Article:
The Art of Natural Dressage

Working with the Horse's Initiative
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 Post subject: Re: Friendship Training
PostPosted: Sat Sep 25, 2010 6:53 am 
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Thank you very much! I merged your posts into the other thread so that we have everything in one place. Also fixed your picture links - lovely horse that you have there! :smile:

Like Leigh, I am also interested in hearing more about what you are actually doing in terms of actions with your horse (the philosophy behind the system I think I understand). I will summarize what I understood from what I read until now, maybe then it's easier to correct me where I am wrong. Forgive me if that description will sound a bit technical, I am trying to leave out most of the interpretations of the human's or horse's actions, just to get the specific steps clear. I added numbers where I have further questions, which I will ask below.

First you offer food to the horse, which he eats and then he comes to you. After you got his interest and willingness to interact, you suggest a certain very simple exercise that he can do (*1). If he does not do it, you don't put on pressure but simply ask again and then stop and continue later or repeat the former steps if there is still no reaction (*2). Once learned in the way you had planned before, those exercises become the building blocks for your future interaction (*3). With time you increase the variety of exercises and their difficulty. You use positive reinforcement (foodrewards) but in a very specific way: only the "right" answer from the horse gets rewarded, not any other offer.

If this is summary is in any way correct (and please correct me where I am wrong!) I do see a lot of parallels to AND, but also some differences - although AND is a study group, so everyone is doing things differently anyhow, but I mean the basic philosophy. The main difference is that I understand you are working in really preplanned steps which are the same for each horse human combination, whereas AND is more meant to go with the horse’s initiative. So that’s the point where my questions arise:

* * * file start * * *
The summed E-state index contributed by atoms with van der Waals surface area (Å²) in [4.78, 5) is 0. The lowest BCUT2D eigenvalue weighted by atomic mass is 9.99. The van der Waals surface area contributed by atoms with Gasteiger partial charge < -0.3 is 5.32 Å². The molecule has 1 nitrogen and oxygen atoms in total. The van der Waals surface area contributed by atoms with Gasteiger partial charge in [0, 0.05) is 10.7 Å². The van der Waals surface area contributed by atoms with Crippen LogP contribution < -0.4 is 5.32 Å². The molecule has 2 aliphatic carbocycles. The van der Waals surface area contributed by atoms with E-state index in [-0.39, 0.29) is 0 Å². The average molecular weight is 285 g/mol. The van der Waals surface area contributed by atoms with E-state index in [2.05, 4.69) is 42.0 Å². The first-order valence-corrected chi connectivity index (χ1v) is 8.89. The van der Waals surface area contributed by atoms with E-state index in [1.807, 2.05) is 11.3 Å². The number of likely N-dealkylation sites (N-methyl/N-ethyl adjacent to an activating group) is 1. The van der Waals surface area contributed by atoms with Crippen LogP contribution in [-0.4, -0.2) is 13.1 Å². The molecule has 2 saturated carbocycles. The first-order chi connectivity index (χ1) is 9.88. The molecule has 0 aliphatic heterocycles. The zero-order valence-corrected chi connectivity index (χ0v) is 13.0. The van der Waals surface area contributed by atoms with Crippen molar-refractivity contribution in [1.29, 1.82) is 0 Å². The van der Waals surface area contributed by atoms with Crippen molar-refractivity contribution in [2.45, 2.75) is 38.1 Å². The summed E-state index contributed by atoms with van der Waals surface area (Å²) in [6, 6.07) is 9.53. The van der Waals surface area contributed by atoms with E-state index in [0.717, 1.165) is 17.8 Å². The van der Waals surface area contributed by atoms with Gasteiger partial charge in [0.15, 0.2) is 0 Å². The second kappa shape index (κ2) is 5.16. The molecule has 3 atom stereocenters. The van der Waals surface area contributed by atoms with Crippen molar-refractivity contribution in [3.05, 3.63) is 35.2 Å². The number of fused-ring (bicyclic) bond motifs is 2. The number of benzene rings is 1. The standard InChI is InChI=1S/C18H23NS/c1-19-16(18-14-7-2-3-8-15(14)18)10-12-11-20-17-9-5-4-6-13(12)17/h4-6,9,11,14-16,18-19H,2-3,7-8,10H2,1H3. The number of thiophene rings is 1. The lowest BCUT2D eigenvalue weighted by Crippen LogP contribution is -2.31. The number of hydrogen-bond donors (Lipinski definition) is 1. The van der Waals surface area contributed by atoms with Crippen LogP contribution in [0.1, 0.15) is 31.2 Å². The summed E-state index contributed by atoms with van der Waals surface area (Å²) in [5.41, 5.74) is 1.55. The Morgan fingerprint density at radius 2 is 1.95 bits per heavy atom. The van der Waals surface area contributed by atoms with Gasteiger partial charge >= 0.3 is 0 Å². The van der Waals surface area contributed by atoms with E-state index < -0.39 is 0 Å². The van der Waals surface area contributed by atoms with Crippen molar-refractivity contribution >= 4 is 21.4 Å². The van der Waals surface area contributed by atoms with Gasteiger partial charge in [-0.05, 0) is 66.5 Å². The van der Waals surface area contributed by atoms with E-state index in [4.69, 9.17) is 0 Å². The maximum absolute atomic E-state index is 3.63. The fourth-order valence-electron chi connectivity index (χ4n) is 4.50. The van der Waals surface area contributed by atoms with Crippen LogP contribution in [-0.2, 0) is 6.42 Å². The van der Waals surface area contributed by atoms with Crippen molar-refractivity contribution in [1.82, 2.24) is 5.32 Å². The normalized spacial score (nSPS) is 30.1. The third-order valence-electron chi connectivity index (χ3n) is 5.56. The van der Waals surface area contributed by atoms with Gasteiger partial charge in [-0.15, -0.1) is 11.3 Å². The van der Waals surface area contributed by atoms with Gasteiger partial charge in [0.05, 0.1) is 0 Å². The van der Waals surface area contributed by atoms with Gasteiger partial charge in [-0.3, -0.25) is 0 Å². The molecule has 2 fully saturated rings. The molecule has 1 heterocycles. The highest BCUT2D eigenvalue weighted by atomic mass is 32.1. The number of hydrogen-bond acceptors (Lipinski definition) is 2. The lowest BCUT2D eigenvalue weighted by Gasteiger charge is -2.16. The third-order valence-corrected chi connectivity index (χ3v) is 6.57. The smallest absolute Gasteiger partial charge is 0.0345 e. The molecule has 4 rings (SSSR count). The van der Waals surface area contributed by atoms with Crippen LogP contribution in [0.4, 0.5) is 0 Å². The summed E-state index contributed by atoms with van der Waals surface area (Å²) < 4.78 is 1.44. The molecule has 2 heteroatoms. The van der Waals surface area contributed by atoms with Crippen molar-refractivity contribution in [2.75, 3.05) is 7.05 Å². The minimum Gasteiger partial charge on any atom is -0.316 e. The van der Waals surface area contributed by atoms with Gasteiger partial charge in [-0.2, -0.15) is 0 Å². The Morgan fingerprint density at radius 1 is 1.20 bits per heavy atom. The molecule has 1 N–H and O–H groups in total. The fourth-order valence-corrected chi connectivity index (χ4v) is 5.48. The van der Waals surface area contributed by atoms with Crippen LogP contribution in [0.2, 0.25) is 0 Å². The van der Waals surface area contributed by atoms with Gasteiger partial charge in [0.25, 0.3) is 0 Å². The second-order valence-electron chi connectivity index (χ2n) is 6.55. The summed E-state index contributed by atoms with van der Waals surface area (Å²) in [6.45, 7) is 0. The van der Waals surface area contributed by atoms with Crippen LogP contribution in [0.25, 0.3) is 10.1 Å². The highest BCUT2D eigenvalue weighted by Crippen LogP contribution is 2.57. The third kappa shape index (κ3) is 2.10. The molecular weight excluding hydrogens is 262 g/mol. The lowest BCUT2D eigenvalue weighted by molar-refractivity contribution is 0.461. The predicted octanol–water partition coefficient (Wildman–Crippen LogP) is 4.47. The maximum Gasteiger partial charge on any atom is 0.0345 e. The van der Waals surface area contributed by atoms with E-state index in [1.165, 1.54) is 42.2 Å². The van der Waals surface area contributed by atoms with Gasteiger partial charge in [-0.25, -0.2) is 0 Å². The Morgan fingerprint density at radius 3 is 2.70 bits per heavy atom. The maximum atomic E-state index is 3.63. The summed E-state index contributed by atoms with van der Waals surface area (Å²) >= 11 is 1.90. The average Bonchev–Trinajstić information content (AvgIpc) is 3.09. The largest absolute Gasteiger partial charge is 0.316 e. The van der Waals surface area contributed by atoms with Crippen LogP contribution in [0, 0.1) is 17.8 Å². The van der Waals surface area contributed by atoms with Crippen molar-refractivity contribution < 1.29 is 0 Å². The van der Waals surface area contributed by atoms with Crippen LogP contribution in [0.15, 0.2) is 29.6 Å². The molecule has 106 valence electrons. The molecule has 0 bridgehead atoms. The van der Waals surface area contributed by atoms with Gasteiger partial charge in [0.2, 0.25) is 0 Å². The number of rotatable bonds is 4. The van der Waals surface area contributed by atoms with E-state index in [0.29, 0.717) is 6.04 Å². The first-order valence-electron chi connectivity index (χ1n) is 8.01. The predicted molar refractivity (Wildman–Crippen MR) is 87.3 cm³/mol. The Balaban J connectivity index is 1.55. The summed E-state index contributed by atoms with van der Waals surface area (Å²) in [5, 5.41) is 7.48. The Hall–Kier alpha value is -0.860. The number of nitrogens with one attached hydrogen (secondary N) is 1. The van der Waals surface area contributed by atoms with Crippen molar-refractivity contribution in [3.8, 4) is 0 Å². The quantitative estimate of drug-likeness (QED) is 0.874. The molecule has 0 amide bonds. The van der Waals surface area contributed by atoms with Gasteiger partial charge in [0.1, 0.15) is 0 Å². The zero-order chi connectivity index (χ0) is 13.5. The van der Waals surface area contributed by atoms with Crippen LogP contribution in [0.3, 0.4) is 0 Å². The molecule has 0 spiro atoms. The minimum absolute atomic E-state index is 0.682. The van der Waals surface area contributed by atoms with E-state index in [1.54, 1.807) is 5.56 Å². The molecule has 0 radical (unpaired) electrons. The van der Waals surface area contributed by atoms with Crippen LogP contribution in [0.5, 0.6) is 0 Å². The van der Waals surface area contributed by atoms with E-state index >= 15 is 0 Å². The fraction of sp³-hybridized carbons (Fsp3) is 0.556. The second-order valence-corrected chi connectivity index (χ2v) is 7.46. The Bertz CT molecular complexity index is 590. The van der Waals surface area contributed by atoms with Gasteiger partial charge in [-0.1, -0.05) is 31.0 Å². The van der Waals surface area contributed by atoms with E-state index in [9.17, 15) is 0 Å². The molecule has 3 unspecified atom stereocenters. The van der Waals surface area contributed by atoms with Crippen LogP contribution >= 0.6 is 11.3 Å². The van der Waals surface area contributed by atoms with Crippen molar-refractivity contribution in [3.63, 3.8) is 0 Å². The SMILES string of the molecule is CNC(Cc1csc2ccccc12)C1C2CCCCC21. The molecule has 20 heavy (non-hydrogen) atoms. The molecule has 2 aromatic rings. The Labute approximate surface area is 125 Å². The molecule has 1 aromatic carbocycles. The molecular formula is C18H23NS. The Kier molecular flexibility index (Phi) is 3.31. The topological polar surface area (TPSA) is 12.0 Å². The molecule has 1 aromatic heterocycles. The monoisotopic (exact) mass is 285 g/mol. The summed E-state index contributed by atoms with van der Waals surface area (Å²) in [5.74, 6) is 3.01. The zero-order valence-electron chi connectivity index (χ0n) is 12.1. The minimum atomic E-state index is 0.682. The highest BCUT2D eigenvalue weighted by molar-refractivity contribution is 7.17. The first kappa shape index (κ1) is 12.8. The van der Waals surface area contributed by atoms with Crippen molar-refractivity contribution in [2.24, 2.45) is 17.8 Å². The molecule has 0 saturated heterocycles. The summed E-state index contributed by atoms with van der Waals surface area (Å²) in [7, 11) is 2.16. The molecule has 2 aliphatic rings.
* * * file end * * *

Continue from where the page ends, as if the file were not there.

*1 Are these the same exercises for every horse or just the same more global steps? I am asking because when I am playing with horses, I usually find that they all have their own preferences and I mostly felt they had most fun when I went with that. If you indeed use only preplanned exercises, what is the reason for that?

*2 If the horse does react to your question but his reaction is different from what you had in mind, do you go with his initiative or do you persist and try to get to the exercise you had in mind initially?

*3 When your initial steps were done in a very specific way and in a fixed order, is that also true for later steps in your partnership with your horse or is it more like learning the alphabet first so that later you can freely combine the letters to words and then to sentences, eventually? So that for later steps there are certain guidelines but more room for the horse’s and human’s own ideas?

Thanks again for explaining! :)


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 Post subject: Re: Friendship Training
PostPosted: Sat Sep 25, 2010 2:38 pm 

Joined: Fri Nov 07, 2008 2:02 pm
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Location: UK Worcester/Hereford border
Yes, I told Chuck to email info@artof..... because of spambots, he did say he had done that and I was expecting to see him here, oh well, soon maybe? xx

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 Post subject: Re: Friendship Training
PostPosted: Sat Sep 25, 2010 5:10 pm 
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I think someone who was named Chuck mailed me to say he was 'real' :)